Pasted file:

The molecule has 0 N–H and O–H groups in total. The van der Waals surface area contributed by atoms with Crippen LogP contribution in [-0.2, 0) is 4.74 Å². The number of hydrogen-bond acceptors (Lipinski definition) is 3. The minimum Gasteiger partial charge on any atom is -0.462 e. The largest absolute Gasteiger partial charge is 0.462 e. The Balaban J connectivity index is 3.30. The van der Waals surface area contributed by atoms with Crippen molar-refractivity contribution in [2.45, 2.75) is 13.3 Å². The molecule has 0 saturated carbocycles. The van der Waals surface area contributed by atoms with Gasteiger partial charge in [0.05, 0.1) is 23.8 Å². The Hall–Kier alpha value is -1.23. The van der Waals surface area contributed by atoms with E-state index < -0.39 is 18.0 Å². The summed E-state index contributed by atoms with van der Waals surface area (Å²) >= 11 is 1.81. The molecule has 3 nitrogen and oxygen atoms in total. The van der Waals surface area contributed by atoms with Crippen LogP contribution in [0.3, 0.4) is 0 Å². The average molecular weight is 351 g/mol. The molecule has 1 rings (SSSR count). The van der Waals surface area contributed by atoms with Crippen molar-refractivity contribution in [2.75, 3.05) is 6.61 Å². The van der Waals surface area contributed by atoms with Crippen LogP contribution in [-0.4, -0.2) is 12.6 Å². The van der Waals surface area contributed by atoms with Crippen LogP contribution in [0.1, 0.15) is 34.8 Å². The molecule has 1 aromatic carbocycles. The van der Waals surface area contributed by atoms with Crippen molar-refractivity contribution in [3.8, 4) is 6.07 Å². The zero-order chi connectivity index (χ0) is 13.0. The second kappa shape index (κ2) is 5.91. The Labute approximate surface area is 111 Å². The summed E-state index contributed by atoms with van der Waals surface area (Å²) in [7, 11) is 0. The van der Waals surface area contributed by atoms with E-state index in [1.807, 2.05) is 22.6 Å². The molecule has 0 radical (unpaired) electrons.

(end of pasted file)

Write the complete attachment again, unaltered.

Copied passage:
The molecule has 0 N–H and O–H groups in total. The van der Waals surface area contributed by atoms with Crippen LogP contribution in [-0.2, 0) is 4.74 Å². The number of hydrogen-bond acceptors (Lipinski definition) is 3. The minimum Gasteiger partial charge on any atom is -0.462 e. The largest absolute Gasteiger partial charge is 0.462 e. The Balaban J connectivity index is 3.30. The van der Waals surface area contributed by atoms with Crippen molar-refractivity contribution in [2.45, 2.75) is 13.3 Å². The molecule has 0 saturated carbocycles. The van der Waals surface area contributed by atoms with Gasteiger partial charge in [0.05, 0.1) is 23.8 Å². The Hall–Kier alpha value is -1.23. The van der Waals surface area contributed by atoms with E-state index < -0.39 is 18.0 Å². The summed E-state index contributed by atoms with van der Waals surface area (Å²) >= 11 is 1.81. The molecule has 3 nitrogen and oxygen atoms in total. The van der Waals surface area contributed by atoms with Crippen LogP contribution in [0.3, 0.4) is 0 Å². The average molecular weight is 351 g/mol. The molecule has 1 rings (SSSR count). The van der Waals surface area contributed by atoms with Crippen molar-refractivity contribution in [2.75, 3.05) is 6.61 Å². The van der Waals surface area contributed by atoms with Crippen LogP contribution in [-0.4, -0.2) is 12.6 Å². The van der Waals surface area contributed by atoms with Crippen LogP contribution in [0.1, 0.15) is 34.8 Å². The molecule has 1 aromatic carbocycles. The van der Waals surface area contributed by atoms with Crippen molar-refractivity contribution in [3.8, 4) is 6.07 Å². The zero-order chi connectivity index (χ0) is 13.0. The second kappa shape index (κ2) is 5.91. The Labute approximate surface area is 111 Å². The summed E-state index contributed by atoms with van der Waals surface area (Å²) in [7, 11) is 0. The van der Waals surface area contributed by atoms with E-state index in [1.807, 2.05) is 22.6 Å². The molecule has 0 radical (unpaired) electrons.